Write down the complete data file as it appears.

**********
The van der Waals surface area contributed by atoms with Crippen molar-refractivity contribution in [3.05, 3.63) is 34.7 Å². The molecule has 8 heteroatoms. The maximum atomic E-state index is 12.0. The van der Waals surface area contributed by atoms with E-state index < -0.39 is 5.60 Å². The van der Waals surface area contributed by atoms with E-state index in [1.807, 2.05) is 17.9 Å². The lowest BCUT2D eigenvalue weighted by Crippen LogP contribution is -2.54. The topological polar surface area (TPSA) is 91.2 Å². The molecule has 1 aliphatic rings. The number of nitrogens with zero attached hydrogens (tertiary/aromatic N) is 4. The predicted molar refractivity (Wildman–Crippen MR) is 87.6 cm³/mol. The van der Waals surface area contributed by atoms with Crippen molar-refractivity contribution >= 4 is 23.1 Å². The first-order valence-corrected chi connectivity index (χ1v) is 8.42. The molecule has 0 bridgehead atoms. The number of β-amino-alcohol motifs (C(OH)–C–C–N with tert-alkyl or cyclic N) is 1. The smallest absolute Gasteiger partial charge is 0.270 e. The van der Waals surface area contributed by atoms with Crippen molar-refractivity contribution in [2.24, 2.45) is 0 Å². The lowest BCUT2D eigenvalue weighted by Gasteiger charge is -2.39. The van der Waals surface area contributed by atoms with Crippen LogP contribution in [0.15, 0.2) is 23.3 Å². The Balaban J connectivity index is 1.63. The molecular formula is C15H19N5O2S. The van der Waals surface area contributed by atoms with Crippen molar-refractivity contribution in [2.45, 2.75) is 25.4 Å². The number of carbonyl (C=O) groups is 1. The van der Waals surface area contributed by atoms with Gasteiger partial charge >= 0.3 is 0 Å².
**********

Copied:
The van der Waals surface area contributed by atoms with Crippen molar-refractivity contribution in [3.05, 3.63) is 34.7 Å². The molecule has 8 heteroatoms. The maximum atomic E-state index is 12.0. The van der Waals surface area contributed by atoms with E-state index < -0.39 is 5.60 Å². The van der Waals surface area contributed by atoms with E-state index in [1.807, 2.05) is 17.9 Å². The lowest BCUT2D eigenvalue weighted by Crippen LogP contribution is -2.54. The topological polar surface area (TPSA) is 91.2 Å². The molecule has 1 aliphatic rings. The number of nitrogens with zero attached hydrogens (tertiary/aromatic N) is 4. The predicted molar refractivity (Wildman–Crippen MR) is 87.6 cm³/mol. The van der Waals surface area contributed by atoms with Crippen molar-refractivity contribution >= 4 is 23.1 Å². The first-order valence-corrected chi connectivity index (χ1v) is 8.42. The molecule has 0 bridgehead atoms. The number of β-amino-alcohol motifs (C(OH)–C–C–N with tert-alkyl or cyclic N) is 1. The smallest absolute Gasteiger partial charge is 0.270 e. The van der Waals surface area contributed by atoms with Crippen molar-refractivity contribution in [2.24, 2.45) is 0 Å². The lowest BCUT2D eigenvalue weighted by Gasteiger charge is -2.39. The van der Waals surface area contributed by atoms with Crippen LogP contribution in [0.15, 0.2) is 23.3 Å². The Balaban J connectivity index is 1.63. The molecular formula is C15H19N5O2S. The van der Waals surface area contributed by atoms with Crippen molar-refractivity contribution in [2.45, 2.75) is 25.4 Å². The number of carbonyl (C=O) groups is 1. The van der Waals surface area contributed by atoms with Gasteiger partial charge >= 0.3 is 0 Å².